As casino marketers everywhere are building their casino marketing plans for next year, we thought we would look at the fundamentals you need to grow your business. Earlier this year, we hosted a webinar. The result was a great discussion and illumination of a collection of suggestions for restarting after stay-at-home orders began to relax. I noted the goal was to “stay open.”
There is no denying this “thing” we thought would go away in a couple of weeks became a couple of months. Now we are hanging our hopes on a vaccine eradicating the virus. Deep down, I think we all know viruses will always be hanging out there somewhere.
The calendar is another thing that is always there, but somehow we have turned the page to the last month, and we are still trying to figure out how to take 2021 by the horns and meet our business goals (mostly because we are still guessing at what life will be like.)
“In a casino… The cardinal rule is to keep them playing and keep them coming back! The longer they play, the more they lose. In the end, we get it all.”
The pieces and parts of our usual marketing plans are given: database marketing, marketing communications, promotions and events, and player development. Some things fall on the chopping block due to constraints. The goal remains the same for most of us: to attract the most valuable guests and keep them coming back. We have identified some things you should consider or have in your next marketing plan through a little research and much conversation.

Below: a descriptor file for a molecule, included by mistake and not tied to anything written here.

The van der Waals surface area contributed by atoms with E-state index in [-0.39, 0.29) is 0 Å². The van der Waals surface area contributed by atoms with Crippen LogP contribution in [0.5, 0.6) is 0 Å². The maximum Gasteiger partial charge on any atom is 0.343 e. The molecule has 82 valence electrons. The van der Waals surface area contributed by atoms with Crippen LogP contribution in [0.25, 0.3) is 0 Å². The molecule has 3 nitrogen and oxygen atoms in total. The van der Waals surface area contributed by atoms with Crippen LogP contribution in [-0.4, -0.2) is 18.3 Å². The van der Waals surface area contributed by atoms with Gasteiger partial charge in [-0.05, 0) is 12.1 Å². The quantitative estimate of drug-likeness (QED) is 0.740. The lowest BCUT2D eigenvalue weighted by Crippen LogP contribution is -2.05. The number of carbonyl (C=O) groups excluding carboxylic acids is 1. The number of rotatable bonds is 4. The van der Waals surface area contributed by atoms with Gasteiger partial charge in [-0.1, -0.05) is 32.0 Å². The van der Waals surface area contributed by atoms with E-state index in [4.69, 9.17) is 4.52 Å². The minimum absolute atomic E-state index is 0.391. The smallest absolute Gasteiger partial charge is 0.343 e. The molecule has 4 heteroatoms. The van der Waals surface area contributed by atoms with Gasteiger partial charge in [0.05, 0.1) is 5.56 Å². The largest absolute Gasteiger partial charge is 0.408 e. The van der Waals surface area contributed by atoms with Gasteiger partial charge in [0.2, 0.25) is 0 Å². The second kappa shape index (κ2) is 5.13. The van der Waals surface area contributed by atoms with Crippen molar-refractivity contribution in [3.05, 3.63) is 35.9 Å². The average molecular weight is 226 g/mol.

Database marketing, our system of offers and reinvestment, is always in our plans, but with the changes happening to our traffic patterns, we have to consider adjustments. It is more important than ever that accurate data be not only available but actionable. Analysis plays an important role in sifting valuable information from the clutter and finding emerging patterns.
It is also time to evaluate your opportunities. Is there a segment (or segments) that could create real revenue that is perhaps not on your competitor’s radar? How can you take advantage of this open playing field?
Set your goals for meaningful results. For instance, for lower frequency players, you may try to increase trips. You could attempt to extend their length of play of your high-frequency guests (since you probably will not get more trips out of them). Build your marketing offers around these goals to entice the behavior you are looking for from your guests.